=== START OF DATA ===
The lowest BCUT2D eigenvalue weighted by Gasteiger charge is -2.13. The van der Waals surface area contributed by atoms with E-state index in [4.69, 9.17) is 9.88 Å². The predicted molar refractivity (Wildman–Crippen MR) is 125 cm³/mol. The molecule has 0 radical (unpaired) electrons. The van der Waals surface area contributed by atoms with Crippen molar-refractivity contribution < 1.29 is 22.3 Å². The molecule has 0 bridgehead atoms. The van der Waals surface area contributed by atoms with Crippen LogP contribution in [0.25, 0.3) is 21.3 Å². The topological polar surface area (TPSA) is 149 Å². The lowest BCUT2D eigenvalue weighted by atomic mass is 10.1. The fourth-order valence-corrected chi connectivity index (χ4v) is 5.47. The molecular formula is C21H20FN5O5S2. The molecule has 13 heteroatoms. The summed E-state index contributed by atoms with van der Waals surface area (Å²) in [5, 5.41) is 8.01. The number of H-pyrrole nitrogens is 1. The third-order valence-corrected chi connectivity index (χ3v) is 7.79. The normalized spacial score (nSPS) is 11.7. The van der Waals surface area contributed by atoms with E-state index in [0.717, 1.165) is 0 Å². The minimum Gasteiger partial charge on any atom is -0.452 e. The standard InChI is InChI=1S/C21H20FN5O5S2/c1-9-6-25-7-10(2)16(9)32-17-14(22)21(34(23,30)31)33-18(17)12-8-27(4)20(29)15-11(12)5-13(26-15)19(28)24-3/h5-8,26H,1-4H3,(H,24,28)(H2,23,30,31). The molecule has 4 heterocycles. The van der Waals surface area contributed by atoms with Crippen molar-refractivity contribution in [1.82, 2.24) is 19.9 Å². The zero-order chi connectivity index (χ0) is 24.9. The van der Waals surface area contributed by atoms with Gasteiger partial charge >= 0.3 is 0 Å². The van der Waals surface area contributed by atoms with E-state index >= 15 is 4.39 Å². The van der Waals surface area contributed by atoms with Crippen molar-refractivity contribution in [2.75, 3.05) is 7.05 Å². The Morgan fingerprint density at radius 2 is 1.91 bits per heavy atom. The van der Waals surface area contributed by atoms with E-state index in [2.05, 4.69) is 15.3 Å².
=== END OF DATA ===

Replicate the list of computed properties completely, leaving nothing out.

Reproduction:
The lowest BCUT2D eigenvalue weighted by Gasteiger charge is -2.13. The van der Waals surface area contributed by atoms with E-state index in [4.69, 9.17) is 9.88 Å². The predicted molar refractivity (Wildman–Crippen MR) is 125 cm³/mol. The molecule has 0 radical (unpaired) electrons. The van der Waals surface area contributed by atoms with Crippen molar-refractivity contribution < 1.29 is 22.3 Å². The molecule has 0 bridgehead atoms. The van der Waals surface area contributed by atoms with Crippen LogP contribution in [0.25, 0.3) is 21.3 Å². The topological polar surface area (TPSA) is 149 Å². The lowest BCUT2D eigenvalue weighted by atomic mass is 10.1. The fourth-order valence-corrected chi connectivity index (χ4v) is 5.47. The molecular formula is C21H20FN5O5S2. The molecule has 13 heteroatoms. The summed E-state index contributed by atoms with van der Waals surface area (Å²) in [5, 5.41) is 8.01. The number of H-pyrrole nitrogens is 1. The third-order valence-corrected chi connectivity index (χ3v) is 7.79. The normalized spacial score (nSPS) is 11.7. The van der Waals surface area contributed by atoms with E-state index in [0.717, 1.165) is 0 Å². The minimum Gasteiger partial charge on any atom is -0.452 e. The standard InChI is InChI=1S/C21H20FN5O5S2/c1-9-6-25-7-10(2)16(9)32-17-14(22)21(34(23,30)31)33-18(17)12-8-27(4)20(29)15-11(12)5-13(26-15)19(28)24-3/h5-8,26H,1-4H3,(H,24,28)(H2,23,30,31). The molecule has 4 heterocycles. The van der Waals surface area contributed by atoms with Crippen molar-refractivity contribution in [1.82, 2.24) is 19.9 Å². The zero-order chi connectivity index (χ0) is 24.9. The van der Waals surface area contributed by atoms with Gasteiger partial charge >= 0.3 is 0 Å². The van der Waals surface area contributed by atoms with E-state index >= 15 is 4.39 Å². The van der Waals surface area contributed by atoms with Crippen molar-refractivity contribution in [2.75, 3.05) is 7.05 Å². The Morgan fingerprint density at radius 2 is 1.91 bits per heavy atom. The van der Waals surface area contributed by atoms with E-state index in [2.05, 4.69) is 15.3 Å².